Four years ago today, former Oklahoma City Thunder point guard Russell Westbrook penned his name into the history books.
With 4:16 left to play against the Denver Nuggets, Westbrook set up Semaj Christon, who hit perhaps the biggest 3-pointer of his life.
The made shot credited Westbrook with his 10th assist, breaking Oscar Robertson’s 55-year old triple-double record.
Not only did Westbrook post his 42nd triple-double of the year, but he hit a triple himself to win the game at the buzzer, eliminating the Denver Nuggets from playoff contention.
The triple-double march spanned far beyond OKC, as the Nuggets fans could be heard chanting M-V-P for Westbrook, an occurrence which became the norm down the stretch run of the 2016-17 season in away venues.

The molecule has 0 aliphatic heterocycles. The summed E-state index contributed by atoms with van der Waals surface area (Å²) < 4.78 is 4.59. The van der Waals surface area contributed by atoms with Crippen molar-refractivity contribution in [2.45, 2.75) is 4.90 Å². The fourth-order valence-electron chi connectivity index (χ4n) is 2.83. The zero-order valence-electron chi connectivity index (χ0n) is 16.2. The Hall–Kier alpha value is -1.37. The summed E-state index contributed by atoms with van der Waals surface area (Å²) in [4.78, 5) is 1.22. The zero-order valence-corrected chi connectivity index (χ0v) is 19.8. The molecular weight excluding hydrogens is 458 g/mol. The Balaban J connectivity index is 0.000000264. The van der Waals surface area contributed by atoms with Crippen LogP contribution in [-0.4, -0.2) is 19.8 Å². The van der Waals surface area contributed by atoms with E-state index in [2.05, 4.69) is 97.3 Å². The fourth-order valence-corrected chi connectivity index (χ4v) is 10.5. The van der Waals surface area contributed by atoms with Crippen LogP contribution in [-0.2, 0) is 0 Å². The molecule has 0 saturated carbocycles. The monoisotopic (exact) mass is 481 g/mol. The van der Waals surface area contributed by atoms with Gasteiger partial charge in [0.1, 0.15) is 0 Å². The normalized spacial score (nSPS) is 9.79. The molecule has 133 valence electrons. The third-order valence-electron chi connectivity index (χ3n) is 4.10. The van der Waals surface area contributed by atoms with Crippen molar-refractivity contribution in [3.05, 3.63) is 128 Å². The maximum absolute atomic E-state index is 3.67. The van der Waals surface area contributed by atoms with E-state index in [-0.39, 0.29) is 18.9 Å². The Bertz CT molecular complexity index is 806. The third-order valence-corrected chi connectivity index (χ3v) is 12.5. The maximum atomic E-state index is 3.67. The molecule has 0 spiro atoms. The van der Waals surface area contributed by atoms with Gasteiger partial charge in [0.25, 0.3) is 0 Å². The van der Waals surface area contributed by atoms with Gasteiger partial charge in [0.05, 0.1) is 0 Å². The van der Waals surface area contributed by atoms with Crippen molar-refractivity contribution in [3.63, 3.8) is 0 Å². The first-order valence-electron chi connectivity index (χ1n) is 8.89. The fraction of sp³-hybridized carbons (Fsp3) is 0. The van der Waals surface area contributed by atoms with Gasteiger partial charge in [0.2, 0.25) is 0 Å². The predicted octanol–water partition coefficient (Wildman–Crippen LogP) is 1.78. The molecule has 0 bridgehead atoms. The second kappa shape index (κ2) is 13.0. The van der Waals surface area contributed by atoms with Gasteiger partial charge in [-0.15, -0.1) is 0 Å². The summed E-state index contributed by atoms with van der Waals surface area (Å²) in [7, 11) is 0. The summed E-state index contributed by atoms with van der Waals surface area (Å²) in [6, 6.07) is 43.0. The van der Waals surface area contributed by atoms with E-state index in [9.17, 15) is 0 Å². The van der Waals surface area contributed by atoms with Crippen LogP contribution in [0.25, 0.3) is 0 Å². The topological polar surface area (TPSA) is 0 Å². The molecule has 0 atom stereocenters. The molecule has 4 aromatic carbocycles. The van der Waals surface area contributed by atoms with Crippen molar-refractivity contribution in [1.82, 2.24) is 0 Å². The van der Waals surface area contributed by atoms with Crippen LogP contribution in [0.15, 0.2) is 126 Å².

Perhaps more impressive, Westbrook finished the season averaging a triple-double, a feat he would repeat in the following two seasons in Oklahoma City.
For his efforts, Westbrook was named the league MVP, becoming the second Thunder player to earn the honor.
Papering over the pain of Kevin Durant’s departure, Westbrook’s hunt for history kept the Oklahoma City Thunder firmly in the national spotlight every single night. Not only was the former UCLA man getting his in every game, time after time Westbrook turned up big down the stretch, powering the Thunder to wins on his back.
Even though his time with the Thunder has come to an end, Westbrook is approaching another landmark.
Already holding the record for the most triple-doubles in Washington Wizards history, Westbrook is now just 16 triple-double shy of Robertson’s career mark of 181.
Westbrook has averaged nearly 24 regular season triple-doubles per game since breaking Robertson’s single-season record, meaning the superstar could surpass Robertson by the All-Star break next season.
There is one year left on Westbrook’s deal, with a player option ahead of the 2022-23 season, meaning Westbrook will likely break the record in the nation’s capitol for the Wizards.